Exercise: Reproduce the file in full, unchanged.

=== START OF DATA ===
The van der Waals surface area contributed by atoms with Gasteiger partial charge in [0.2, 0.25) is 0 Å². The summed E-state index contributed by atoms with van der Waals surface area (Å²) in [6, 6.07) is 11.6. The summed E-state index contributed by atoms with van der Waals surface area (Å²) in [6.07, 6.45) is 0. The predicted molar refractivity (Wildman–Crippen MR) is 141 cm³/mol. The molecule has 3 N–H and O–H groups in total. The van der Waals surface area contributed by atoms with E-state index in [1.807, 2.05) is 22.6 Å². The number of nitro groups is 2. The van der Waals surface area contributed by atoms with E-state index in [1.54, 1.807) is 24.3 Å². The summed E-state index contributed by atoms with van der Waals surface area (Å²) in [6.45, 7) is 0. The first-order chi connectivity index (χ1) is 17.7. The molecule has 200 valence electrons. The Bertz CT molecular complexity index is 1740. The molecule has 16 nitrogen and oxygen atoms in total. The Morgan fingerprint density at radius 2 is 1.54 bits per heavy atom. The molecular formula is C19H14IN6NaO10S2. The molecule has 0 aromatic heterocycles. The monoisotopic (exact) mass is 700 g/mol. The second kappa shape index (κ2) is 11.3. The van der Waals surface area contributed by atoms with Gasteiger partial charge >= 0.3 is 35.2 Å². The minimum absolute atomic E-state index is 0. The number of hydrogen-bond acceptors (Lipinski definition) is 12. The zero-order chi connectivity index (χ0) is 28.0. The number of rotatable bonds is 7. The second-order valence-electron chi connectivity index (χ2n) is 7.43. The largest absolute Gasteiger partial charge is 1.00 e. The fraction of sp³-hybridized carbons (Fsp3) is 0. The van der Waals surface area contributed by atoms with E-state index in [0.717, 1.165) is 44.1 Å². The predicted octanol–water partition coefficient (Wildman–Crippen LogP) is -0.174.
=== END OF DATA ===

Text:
The van der Waals surface area contributed by atoms with Gasteiger partial charge in [0.2, 0.25) is 0 Å². The summed E-state index contributed by atoms with van der Waals surface area (Å²) in [6, 6.07) is 11.6. The summed E-state index contributed by atoms with van der Waals surface area (Å²) in [6.07, 6.45) is 0. The predicted molar refractivity (Wildman–Crippen MR) is 141 cm³/mol. The molecule has 3 N–H and O–H groups in total. The van der Waals surface area contributed by atoms with E-state index in [1.807, 2.05) is 22.6 Å². The number of nitro groups is 2. The van der Waals surface area contributed by atoms with E-state index in [1.54, 1.807) is 24.3 Å². The summed E-state index contributed by atoms with van der Waals surface area (Å²) in [6.45, 7) is 0. The first-order chi connectivity index (χ1) is 17.7. The molecule has 200 valence electrons. The Bertz CT molecular complexity index is 1740. The molecule has 16 nitrogen and oxygen atoms in total. The Morgan fingerprint density at radius 2 is 1.54 bits per heavy atom. The molecular formula is C19H14IN6NaO10S2. The molecule has 0 aromatic heterocycles. The monoisotopic (exact) mass is 700 g/mol. The second kappa shape index (κ2) is 11.3. The van der Waals surface area contributed by atoms with Gasteiger partial charge >= 0.3 is 35.2 Å². The minimum absolute atomic E-state index is 0. The number of hydrogen-bond acceptors (Lipinski definition) is 12. The zero-order chi connectivity index (χ0) is 28.0. The number of rotatable bonds is 7. The second-order valence-electron chi connectivity index (χ2n) is 7.43. The largest absolute Gasteiger partial charge is 1.00 e. The fraction of sp³-hybridized carbons (Fsp3) is 0. The van der Waals surface area contributed by atoms with E-state index in [0.717, 1.165) is 44.1 Å². The predicted octanol–water partition coefficient (Wildman–Crippen LogP) is -0.174.